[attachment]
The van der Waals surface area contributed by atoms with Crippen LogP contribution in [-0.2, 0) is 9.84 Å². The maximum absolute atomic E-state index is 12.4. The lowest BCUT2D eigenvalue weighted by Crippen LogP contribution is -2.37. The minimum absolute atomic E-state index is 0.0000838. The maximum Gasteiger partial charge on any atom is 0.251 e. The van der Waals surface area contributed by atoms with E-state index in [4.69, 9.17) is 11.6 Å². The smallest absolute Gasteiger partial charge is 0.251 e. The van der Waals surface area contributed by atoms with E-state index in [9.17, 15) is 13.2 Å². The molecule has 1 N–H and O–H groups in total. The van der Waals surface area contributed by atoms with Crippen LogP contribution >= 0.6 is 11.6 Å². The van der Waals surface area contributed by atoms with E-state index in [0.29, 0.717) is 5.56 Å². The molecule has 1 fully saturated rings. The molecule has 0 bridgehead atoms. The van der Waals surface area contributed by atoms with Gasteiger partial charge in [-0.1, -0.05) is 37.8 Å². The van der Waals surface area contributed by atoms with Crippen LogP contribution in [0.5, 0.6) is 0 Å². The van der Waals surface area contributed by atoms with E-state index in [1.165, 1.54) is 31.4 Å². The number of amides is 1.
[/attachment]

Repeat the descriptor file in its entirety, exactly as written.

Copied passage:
The van der Waals surface area contributed by atoms with Crippen LogP contribution in [-0.2, 0) is 9.84 Å². The maximum absolute atomic E-state index is 12.4. The lowest BCUT2D eigenvalue weighted by Crippen LogP contribution is -2.37. The minimum absolute atomic E-state index is 0.0000838. The maximum Gasteiger partial charge on any atom is 0.251 e. The van der Waals surface area contributed by atoms with E-state index in [4.69, 9.17) is 11.6 Å². The smallest absolute Gasteiger partial charge is 0.251 e. The van der Waals surface area contributed by atoms with E-state index in [9.17, 15) is 13.2 Å². The molecule has 1 N–H and O–H groups in total. The van der Waals surface area contributed by atoms with Crippen LogP contribution >= 0.6 is 11.6 Å². The van der Waals surface area contributed by atoms with E-state index in [0.29, 0.717) is 5.56 Å². The molecule has 1 fully saturated rings. The molecule has 0 bridgehead atoms. The van der Waals surface area contributed by atoms with Gasteiger partial charge in [-0.1, -0.05) is 37.8 Å². The van der Waals surface area contributed by atoms with Crippen LogP contribution in [0.5, 0.6) is 0 Å². The van der Waals surface area contributed by atoms with E-state index in [1.165, 1.54) is 31.4 Å². The number of amides is 1.